Fox News pundit claims “African-American” told her immigrant camps better than housing projects
It seems as if on the daily, someone on Fox News says something stupid and/or racist on one of their programs. On Thursday, it was former reality show star-turned-political analyst Rachel Campos-Duffy who started talking crazy when she claimed that the immigration detention centers that are currently housing migrants in large cages are apparently better than housing projects.
Where did she get her info from? An unnamed “African-American.”
“I spoke to some African-Americans who say, ‘Gosh, the conditions of the detention center are better than some of the projects that I grew up in,’” Duffy, who first made her name on The Real World: San Francisco in 1994, said Thursday night during an appearance on The Ingraham Angle.
Put aside, for a second, the comment itself, but when was the last time you heard a Black person say “Gosh”?
The comment quickly went viral on Friday doing everything from pointing out the blatant pandering of racist stereotypes about housing projects to poking fun at the “gosh” to question whether she simply made the statement up to justify putting children in cages.
Duffy, who is of Mexican descent, defended her comment on Friday night in a series of text messages with The New York Times, claiming that she believed the facilities where immigrant children are being detained in enclosures hundreds of miles away from their parents, are safe and secure.
“The centers are not ideal, but they are safe, supervised, and provide three square meals, instruction and other resources,” she wrote. “Those are indeed better conditions than many poor American children have.”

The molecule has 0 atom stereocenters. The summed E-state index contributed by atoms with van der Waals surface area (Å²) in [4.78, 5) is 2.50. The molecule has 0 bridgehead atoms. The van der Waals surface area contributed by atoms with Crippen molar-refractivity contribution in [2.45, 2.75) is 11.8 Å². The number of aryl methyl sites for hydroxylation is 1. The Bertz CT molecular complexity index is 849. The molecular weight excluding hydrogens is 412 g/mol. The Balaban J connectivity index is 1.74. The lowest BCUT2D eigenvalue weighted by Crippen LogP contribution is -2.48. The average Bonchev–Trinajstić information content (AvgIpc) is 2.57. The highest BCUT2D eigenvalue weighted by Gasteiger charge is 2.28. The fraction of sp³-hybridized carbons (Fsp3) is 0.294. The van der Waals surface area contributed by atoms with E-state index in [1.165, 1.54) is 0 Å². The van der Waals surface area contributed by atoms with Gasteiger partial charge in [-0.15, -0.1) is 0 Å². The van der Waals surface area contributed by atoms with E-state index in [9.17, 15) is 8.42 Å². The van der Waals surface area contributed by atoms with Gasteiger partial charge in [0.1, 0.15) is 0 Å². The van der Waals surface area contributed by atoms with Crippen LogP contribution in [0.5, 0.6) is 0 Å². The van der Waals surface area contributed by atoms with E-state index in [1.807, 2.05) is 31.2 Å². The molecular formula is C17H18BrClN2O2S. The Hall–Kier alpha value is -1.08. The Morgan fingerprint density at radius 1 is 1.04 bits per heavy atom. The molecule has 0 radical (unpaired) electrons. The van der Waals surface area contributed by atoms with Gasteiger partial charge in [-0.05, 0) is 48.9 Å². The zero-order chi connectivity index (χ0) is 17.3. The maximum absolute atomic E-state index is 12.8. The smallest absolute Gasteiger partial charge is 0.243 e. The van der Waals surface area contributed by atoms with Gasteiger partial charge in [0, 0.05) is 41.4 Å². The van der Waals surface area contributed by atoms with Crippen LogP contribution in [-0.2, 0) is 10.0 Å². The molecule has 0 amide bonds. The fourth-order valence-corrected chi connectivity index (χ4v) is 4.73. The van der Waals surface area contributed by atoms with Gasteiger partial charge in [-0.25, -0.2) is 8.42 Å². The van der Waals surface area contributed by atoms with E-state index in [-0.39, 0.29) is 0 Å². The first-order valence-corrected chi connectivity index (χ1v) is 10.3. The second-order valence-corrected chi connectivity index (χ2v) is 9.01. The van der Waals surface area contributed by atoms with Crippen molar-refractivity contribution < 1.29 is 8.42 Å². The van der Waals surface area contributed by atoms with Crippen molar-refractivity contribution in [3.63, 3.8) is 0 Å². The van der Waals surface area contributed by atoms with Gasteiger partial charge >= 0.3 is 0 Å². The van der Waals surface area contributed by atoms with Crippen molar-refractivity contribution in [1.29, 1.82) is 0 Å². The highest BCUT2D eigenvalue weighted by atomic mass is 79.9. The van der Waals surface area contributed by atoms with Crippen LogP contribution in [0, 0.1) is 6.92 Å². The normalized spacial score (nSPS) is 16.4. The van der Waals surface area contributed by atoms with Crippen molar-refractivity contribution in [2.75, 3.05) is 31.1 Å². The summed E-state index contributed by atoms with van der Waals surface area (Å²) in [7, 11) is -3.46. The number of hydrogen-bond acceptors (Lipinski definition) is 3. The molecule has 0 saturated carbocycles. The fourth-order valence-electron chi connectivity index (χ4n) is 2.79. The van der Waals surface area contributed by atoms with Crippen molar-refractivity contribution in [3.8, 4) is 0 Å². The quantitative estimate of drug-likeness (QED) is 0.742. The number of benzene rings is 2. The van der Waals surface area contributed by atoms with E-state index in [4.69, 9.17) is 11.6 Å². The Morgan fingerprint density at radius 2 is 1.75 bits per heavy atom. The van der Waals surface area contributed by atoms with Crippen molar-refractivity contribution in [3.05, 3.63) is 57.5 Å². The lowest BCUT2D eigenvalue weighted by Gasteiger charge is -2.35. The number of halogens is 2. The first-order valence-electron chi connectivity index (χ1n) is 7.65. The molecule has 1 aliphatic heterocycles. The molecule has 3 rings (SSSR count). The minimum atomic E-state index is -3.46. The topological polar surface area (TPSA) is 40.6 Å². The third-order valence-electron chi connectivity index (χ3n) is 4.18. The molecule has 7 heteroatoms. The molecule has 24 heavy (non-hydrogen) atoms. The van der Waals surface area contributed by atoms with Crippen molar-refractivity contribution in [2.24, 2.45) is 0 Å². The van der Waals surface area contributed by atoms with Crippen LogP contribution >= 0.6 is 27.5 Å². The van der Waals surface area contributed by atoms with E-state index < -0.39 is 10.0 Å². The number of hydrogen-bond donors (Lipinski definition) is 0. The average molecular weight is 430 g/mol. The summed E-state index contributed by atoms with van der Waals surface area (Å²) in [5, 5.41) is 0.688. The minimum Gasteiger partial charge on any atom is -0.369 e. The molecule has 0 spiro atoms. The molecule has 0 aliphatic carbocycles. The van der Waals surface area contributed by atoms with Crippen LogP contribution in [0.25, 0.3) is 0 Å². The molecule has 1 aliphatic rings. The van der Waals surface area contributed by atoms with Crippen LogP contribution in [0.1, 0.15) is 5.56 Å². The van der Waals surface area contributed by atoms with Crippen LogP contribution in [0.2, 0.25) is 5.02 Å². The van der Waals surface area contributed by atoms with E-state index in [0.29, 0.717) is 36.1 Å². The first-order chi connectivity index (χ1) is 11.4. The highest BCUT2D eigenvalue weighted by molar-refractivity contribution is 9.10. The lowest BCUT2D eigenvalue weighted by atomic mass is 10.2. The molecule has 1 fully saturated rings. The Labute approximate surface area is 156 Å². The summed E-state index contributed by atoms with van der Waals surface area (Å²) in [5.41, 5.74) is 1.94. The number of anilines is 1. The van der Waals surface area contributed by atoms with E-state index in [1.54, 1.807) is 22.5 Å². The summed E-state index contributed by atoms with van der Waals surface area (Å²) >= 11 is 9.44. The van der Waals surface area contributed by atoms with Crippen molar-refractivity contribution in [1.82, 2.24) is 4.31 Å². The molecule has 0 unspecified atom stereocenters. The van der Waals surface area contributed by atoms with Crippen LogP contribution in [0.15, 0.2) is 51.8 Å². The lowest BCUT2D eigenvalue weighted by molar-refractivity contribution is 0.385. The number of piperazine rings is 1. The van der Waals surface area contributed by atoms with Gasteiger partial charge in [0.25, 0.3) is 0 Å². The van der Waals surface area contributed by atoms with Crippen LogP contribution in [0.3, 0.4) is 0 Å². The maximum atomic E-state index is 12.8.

There is no word on whether she would be fine with her children being in those facilities. This is in line with the conservative narrative, which has also compared the detention centers to “summer camps.”
Duffy did not directly address associating the detention camps with Black people and public housing. She said that she based her comment on a recent conversation with one black man, not multiple “African-Americans.”
“I mentioned it because I had just spoke to an African American who complained to me about never seeing this level of media attention about Black kids being separated from their parents and that some of the facilities he saw looked nicer and safer than the projects he grew up in,” she wrote.
Duffy did not go into any detail on when she was concerned about black children being separated from families. She also did not name the alleged “African-American” man that she just happened to talk to before the show.